“S22    8”    KILVAITHINANKUPPAM    45
“S22    8”    GUDIYATTAM    46
“S22    8”    VANIYAMBADI    47
“S22    8”    AMBUR    48
TN    KRISHNAGIRI    “S22    9”    UTHANGARAI    51
“S22    9”    BARGUR    52
“S22    9”    KRISHNAGIRI    53
“S22    9”    VEPPANAHALLI    54
“S22    9”    HOSUR    55
“S22    9”    THALLI    56
TN    DHARMAPURI    “S22    10”    PALACODU    57
“S22    10”    PENNAGARAM    58
“S22    10”    DHARMAPURI    59
“S22    10”    PAPPIREDDIPPATTI    60
“S22    10”    HARUR    61
“S22    10”    METTUR    85
TN    TIRUVANNAMALAI    “S22    11”    JOLARPET    49
“S22    11”    TIRUPPATTUR    50
“S22    11”    CHENGAM    62
“S22    11”    TIRUVANNAMALAI    63
“S22    11”    KILPENNATHUR    64
“S22    11”    KALASAPAKKAM    65
TN    ARANI    “S22    12”    POLUR    66
“S22    12”    ARANI    67
“S22    12”    CHEYYAR    68
“S22    12”    VANDAVASI    69
“S22    12”    GINGEE    70
“S22    12”    MAILAM    71
TN    VILUPPURAM    “S22    13”    TINDIVANAM    72
“S22    13”    VANUR    73
“S22    13”    VILUPPURAM    74
“S22    13”    VIKRAVANDI    75
“S22    13”    THIRUKOILUR    76
“S22    13”    ULUNDURPETTAI    77
TN    KALLAKURICHI    “S22    14”    RISHIVANDIYAM    78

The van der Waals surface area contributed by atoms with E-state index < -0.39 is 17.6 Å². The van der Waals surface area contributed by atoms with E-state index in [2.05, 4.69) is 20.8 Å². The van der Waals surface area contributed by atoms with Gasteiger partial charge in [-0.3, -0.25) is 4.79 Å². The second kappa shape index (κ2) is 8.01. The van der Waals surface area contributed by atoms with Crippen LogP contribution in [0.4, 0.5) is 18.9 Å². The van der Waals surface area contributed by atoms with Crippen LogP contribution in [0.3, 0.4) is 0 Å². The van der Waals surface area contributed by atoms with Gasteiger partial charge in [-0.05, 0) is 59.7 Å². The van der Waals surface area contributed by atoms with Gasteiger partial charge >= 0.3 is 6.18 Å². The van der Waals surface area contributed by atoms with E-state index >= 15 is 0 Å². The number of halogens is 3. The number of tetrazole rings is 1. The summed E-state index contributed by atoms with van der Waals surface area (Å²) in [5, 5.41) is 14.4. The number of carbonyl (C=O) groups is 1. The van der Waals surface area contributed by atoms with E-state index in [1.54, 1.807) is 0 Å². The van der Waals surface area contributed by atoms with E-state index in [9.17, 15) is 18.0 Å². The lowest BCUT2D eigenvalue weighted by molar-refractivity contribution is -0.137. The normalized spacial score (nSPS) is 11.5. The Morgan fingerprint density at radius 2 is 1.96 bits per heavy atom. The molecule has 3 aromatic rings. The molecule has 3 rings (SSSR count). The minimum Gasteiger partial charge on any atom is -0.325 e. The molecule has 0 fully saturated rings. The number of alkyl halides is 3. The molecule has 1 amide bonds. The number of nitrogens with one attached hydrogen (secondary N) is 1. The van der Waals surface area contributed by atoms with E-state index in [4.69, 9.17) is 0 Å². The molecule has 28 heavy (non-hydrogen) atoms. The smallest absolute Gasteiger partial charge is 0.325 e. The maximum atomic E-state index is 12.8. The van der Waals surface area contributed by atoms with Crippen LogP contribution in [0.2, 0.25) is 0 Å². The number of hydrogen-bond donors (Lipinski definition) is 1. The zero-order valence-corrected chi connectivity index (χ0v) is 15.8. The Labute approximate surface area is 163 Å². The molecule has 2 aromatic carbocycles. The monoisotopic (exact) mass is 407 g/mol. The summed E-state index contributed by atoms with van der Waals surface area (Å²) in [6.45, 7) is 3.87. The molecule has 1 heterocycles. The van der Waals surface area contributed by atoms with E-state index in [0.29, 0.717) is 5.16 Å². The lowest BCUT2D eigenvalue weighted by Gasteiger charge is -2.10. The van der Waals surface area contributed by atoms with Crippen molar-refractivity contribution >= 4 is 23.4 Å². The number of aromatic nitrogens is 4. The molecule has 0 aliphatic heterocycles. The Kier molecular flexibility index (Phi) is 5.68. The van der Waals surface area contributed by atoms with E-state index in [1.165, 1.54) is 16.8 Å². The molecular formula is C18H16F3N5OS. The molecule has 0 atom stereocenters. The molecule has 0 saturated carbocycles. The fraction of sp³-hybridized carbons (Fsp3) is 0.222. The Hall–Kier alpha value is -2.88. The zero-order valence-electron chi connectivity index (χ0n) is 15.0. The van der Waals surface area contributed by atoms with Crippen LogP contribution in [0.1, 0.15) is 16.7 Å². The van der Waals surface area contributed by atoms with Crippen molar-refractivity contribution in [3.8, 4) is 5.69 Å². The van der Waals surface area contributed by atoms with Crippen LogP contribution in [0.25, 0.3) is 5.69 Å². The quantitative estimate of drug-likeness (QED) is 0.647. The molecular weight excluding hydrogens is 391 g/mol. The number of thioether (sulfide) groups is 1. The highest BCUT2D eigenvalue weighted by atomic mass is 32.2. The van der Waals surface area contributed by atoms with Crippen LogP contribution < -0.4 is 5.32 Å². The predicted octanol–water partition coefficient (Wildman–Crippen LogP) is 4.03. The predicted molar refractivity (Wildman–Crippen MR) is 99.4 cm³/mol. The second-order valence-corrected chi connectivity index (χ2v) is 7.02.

“S22    14”    SANKARAPURAM    79
“S22    14”    KALLAKURICHI    80
“S22    14”    GANGAVALLI    81
“S22    14”    ATTUR    82
“S22    14”    YERCAUD    83
TN    SALEM    “S22    15”    OMALUR    84
“S22    15”    EDAPPADI    86
“S22    15”    SALEM (WEST)    88
“S22    15”    SALEM (NORTH)    89
“S22    15”    SALEM (SOUTH)    90
“S22    15”    VEERAPANDI    91
TN    NAMAKKAL    “S22    16”    SANKARI    87
“S22    16”    RASIPURAM    92
“S22    16”    SENTHAMANGALAM    93
“S22    16”    NAMAKKAL    94
“S22    16”    PARAMATHI-VELUR    95
“S22    16”    TIRUCHENGODU    96
TN    ERODE    “S22    17”    KUMARAPALAYAM    97
“S22    17”    ERODE (EAST)    98
“S22    17”    ERODE (WEST)    99
“S22    17”    MODAKURICHI    100
“S22    17”    DHARAPURAM    101
“S22    17”    KANGAYAM    102